More on the Natural Daiquiri
Heavy drinking Ernest Hemingway is well known as a fan of Daiquiri. He spent many years in Cuba, drinking Constantine Ribalaigua's super sized Daiquiris (or "Papa Doble"s) at the legendary Floridita Bar in Havana. The Floridita is now something of a tourist trap, but it's essential role in the history and folklore of this classic cocktail makes a visit to this busy bar something of a pilgrimage for cocktail fans around the world.
Cocktail lore has often credited American mining engineer Jennings Cox with the invention of the Daiquiri, but the improbability of anyone failing to discover the magical combination of rum and lime before that surely casts doubt on this claim. David Wondrich makes a compelling argument that a natural process of evolution, rather than a moment of genius, lies behind this classic cocktail. Seamus Harris is also sceptical of the Cox story and discusses the origins of the Daiquiri in an excellent blog post.
Ted Haigh picks through the history of this mixed drink and a whole host of confusing recipe variations in Vintage Cocktails & Spirits.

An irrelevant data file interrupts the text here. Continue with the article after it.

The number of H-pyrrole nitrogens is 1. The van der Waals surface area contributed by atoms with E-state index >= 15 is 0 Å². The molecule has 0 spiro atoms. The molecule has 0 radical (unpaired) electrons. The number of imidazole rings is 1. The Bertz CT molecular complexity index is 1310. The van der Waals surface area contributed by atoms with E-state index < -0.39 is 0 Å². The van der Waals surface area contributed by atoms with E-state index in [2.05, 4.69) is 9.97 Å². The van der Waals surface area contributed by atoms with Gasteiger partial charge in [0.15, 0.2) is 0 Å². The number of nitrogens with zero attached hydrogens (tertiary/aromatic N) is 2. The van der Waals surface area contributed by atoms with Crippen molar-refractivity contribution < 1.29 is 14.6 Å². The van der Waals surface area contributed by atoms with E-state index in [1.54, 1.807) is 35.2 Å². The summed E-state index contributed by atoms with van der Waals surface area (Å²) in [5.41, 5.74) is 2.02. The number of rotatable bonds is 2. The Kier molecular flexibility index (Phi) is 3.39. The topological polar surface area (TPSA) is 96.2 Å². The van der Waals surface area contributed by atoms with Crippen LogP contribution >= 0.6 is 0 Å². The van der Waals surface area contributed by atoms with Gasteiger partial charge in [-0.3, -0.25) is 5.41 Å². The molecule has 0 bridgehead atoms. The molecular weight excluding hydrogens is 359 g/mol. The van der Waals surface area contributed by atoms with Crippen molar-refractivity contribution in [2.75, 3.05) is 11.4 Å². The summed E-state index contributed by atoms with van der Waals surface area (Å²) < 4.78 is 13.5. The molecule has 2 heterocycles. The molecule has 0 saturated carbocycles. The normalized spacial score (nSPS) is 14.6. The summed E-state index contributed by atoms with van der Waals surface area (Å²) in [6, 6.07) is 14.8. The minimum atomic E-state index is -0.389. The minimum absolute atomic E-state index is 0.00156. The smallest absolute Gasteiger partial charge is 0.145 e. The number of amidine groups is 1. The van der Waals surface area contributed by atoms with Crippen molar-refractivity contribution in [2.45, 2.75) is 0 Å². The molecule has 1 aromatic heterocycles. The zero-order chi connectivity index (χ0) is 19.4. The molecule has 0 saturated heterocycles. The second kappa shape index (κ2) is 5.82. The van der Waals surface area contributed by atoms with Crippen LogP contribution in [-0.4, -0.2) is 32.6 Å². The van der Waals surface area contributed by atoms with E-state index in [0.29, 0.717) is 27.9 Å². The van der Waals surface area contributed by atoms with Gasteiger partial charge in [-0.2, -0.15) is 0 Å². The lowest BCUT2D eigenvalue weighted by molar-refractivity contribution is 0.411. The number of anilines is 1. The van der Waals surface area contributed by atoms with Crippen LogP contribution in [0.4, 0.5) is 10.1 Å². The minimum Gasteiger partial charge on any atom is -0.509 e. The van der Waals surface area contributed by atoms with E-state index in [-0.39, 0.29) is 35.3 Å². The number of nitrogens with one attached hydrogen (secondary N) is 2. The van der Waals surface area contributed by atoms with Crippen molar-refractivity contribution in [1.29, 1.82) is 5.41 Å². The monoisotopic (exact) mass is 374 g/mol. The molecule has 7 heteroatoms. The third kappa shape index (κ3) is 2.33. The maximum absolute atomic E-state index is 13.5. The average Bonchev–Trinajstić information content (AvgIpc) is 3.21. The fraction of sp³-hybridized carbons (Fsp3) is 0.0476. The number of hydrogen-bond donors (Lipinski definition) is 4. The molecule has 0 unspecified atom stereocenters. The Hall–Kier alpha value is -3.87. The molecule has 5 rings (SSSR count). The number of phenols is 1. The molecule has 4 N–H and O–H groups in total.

The Floridita Bar, Calle Obispo, Havana, Cuba
David Wondrich suggests the Daiquiri is the ultimate test of any Rum "Because the daiquiri doesn't lie: Three ingredients, each of them essential, combine to form a perfect synergy. If a rum can't hold up its end, there's little point in giving it further play."
Adding an eighth of a shot of Marschino Liqueur adds another dimension to this fabulous classic producing a Floridita Daiquiri, as served in the Floridita bar in Havana.
The addition of a dash of Old Fashioned Bitters will make this into a Harpo's Special with a slightly smoky finsh.
Its common to serve a Daiquiri over ice in a Rocks glass, ensuring its kept as cold as possible.